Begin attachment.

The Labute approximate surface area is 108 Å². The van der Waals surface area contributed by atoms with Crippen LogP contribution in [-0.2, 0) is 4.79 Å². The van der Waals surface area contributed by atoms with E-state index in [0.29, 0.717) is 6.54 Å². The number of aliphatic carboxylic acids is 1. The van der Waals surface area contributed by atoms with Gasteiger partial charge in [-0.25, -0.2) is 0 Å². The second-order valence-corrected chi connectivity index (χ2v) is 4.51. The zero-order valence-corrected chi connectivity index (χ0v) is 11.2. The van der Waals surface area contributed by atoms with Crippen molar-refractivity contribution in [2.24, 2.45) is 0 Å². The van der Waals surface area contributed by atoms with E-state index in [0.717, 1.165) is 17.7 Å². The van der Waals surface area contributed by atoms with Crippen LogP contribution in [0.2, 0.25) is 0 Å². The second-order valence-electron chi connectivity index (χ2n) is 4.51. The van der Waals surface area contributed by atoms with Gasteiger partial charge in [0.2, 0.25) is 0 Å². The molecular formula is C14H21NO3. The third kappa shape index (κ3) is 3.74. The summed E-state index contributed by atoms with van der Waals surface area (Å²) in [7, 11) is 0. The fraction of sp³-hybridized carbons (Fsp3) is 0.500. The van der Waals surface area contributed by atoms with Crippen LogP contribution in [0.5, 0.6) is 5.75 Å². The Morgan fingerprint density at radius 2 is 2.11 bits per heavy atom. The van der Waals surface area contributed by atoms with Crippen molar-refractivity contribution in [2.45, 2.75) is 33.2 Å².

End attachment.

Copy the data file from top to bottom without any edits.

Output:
The Labute approximate surface area is 108 Å². The van der Waals surface area contributed by atoms with Crippen LogP contribution in [-0.2, 0) is 4.79 Å². The van der Waals surface area contributed by atoms with E-state index in [0.29, 0.717) is 6.54 Å². The number of aliphatic carboxylic acids is 1. The van der Waals surface area contributed by atoms with Gasteiger partial charge in [-0.25, -0.2) is 0 Å². The second-order valence-corrected chi connectivity index (χ2v) is 4.51. The zero-order valence-corrected chi connectivity index (χ0v) is 11.2. The van der Waals surface area contributed by atoms with Crippen molar-refractivity contribution in [2.24, 2.45) is 0 Å². The van der Waals surface area contributed by atoms with E-state index in [0.717, 1.165) is 17.7 Å². The van der Waals surface area contributed by atoms with Crippen LogP contribution in [0.2, 0.25) is 0 Å². The second-order valence-electron chi connectivity index (χ2n) is 4.51. The van der Waals surface area contributed by atoms with Gasteiger partial charge in [0.2, 0.25) is 0 Å². The molecular formula is C14H21NO3. The third kappa shape index (κ3) is 3.74. The summed E-state index contributed by atoms with van der Waals surface area (Å²) in [7, 11) is 0. The fraction of sp³-hybridized carbons (Fsp3) is 0.500. The van der Waals surface area contributed by atoms with Crippen LogP contribution in [0.5, 0.6) is 5.75 Å². The Morgan fingerprint density at radius 2 is 2.11 bits per heavy atom. The van der Waals surface area contributed by atoms with Crippen molar-refractivity contribution in [2.45, 2.75) is 33.2 Å².